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Some lawmakers want daylight saving time to be permanent

It is time to set your clocks back one hour this weekend as daylight saving time comes to an end.

Published: November 4, 2021 10:33pm

Updated: November 5, 2021 12:39am

(The Center Square) -

It is time to set your clocks back one hour this weekend as daylight saving time comes to an end.

Germany was the first to adopt daylight saving time on May 1, 1916, during World War 1 as a way to conserve fuel. The United States adopted daylight saving time in 1918.

Daylight saving time has evolved over the years. It now starts at 2 a.m. on the second Sunday of March and ends at 2 a.m. on the first Sunday in November. The latest change was to accommodate children so they could trick-or-treat in more daylight, among other interests.

At least seven bills have been introduced in the Illinois General Assembly regarding daylight saving time. Each would either make it permanent in Illinois or make the state exempt from the federal Uniform Time Act.

At least four Illinois lawmakers have filed legislation in the last year to make daylight saving time permanent in the state. Under federal law, states must receive congressional approval to adopt year-round daylight saving time.

In the meantime, the Office of the State Fire Marshall is reminding Illinois residents to test, inspect and change the batteries in smoke and carbon monoxide alarms while turning their clocks back this weekend.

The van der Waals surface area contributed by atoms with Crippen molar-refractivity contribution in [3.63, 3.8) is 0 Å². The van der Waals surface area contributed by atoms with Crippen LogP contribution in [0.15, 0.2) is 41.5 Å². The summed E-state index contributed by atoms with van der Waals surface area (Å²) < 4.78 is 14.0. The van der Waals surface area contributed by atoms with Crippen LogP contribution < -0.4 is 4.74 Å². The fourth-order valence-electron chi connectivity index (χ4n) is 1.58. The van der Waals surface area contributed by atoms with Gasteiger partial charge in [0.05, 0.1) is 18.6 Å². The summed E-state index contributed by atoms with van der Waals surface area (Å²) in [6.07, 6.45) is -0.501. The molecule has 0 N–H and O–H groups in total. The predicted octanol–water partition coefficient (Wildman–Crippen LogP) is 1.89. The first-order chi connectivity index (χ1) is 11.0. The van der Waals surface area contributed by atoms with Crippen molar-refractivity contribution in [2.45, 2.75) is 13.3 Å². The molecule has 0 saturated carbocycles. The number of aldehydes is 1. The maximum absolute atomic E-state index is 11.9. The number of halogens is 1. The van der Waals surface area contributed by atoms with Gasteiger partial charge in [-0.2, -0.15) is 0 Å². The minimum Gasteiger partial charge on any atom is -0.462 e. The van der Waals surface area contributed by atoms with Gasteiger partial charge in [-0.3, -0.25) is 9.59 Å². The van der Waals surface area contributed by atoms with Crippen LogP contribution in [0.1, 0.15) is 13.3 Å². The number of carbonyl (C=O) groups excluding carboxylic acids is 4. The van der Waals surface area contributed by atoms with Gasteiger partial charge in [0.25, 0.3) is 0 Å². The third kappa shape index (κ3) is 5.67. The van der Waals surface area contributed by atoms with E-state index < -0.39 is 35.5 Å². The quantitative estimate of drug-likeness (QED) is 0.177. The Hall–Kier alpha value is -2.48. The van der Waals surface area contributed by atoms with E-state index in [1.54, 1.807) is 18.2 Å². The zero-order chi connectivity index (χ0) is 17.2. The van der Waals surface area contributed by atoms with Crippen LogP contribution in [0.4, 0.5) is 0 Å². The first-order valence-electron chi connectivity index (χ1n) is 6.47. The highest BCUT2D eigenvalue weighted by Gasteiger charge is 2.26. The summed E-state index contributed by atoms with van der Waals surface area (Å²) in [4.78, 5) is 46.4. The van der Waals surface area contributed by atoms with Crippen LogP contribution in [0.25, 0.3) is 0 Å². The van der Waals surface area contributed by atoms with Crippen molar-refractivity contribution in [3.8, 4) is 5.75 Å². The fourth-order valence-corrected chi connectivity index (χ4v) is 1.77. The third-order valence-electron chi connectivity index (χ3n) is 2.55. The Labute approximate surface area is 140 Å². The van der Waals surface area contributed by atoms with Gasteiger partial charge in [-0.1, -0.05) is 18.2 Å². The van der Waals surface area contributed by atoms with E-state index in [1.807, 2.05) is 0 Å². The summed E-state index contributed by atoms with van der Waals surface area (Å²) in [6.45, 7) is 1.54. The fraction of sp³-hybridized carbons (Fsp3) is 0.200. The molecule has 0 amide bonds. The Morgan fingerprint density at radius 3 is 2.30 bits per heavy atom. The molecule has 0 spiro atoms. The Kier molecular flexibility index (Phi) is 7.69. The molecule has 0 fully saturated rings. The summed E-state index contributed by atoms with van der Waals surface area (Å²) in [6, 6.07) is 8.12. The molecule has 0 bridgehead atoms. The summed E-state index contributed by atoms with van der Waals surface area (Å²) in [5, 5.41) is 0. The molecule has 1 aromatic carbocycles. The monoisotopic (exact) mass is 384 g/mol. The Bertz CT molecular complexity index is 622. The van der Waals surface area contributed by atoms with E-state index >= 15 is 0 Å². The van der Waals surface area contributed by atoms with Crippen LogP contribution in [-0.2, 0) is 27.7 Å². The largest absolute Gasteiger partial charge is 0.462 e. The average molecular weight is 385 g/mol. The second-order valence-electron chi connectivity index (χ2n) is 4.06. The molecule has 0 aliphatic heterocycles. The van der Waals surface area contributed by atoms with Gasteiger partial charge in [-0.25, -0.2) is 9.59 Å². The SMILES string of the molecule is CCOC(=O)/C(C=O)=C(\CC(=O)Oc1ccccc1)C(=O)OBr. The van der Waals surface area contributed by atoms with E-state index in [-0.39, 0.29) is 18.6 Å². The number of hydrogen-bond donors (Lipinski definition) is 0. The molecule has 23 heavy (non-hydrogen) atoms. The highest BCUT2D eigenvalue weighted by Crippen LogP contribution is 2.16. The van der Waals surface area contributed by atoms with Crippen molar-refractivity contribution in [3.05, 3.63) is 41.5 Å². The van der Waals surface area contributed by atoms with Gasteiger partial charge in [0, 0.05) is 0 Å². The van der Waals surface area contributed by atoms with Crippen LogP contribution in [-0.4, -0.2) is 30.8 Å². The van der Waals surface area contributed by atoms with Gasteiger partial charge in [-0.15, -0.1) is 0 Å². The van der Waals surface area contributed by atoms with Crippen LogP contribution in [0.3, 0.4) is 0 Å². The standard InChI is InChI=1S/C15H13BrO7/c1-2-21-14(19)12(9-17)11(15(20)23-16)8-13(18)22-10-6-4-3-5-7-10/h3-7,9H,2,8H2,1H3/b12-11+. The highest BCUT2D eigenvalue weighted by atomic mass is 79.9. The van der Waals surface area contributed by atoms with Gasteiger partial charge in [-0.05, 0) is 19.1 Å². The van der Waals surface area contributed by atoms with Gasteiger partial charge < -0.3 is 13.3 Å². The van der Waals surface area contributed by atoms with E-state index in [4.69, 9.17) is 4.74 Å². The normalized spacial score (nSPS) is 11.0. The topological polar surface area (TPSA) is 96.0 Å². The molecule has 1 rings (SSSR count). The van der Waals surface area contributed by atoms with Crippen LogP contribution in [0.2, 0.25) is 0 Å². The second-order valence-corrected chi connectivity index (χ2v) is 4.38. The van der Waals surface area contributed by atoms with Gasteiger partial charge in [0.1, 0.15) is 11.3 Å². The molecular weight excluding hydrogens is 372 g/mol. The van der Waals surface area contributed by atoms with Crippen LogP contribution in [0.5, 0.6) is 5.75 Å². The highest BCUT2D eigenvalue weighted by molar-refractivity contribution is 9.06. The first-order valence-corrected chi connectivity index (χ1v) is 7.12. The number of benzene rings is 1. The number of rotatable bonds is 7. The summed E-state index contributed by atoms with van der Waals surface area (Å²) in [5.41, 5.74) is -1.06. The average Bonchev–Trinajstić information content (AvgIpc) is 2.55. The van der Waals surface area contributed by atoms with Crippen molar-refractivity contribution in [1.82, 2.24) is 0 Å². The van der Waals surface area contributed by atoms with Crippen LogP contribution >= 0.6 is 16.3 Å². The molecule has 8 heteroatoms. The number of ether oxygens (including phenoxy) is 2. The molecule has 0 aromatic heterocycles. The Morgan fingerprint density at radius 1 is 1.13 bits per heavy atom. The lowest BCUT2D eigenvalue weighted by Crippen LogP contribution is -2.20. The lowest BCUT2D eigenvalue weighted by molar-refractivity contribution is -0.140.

The National Fire Protection Association reports between 2014 and 2018, almost 3 out of every 5 home fire deaths in the country resulted in homes with no smoke alarms or non-working smoke alarms. Dead batteries caused 26% of the smoke alarm failures.

“Fire safety is something that all Illinoisans should be thinking about and practicing daily,” said Illinois State Fire Marshal Matt Perez. “The time change serves as a bi-annual reminder to test your smoke and CO alarms and is also a good time to review and practice your family's fire escape plan.”

A 2017 Illinois law required 10-year sealed smoke alarms to be installed in all homes built before 1988, or that do not have hardwired smoke detectors by January 1, 2023.

“With a long-term 10-year battery smoke alarm, there is no need for battery replacement, saving the average homeowner between $40-60 in battery costs over the life of each alarm,” Illinois Fire Safety Alliance Executive Director Phillip Zaleski in a news release.

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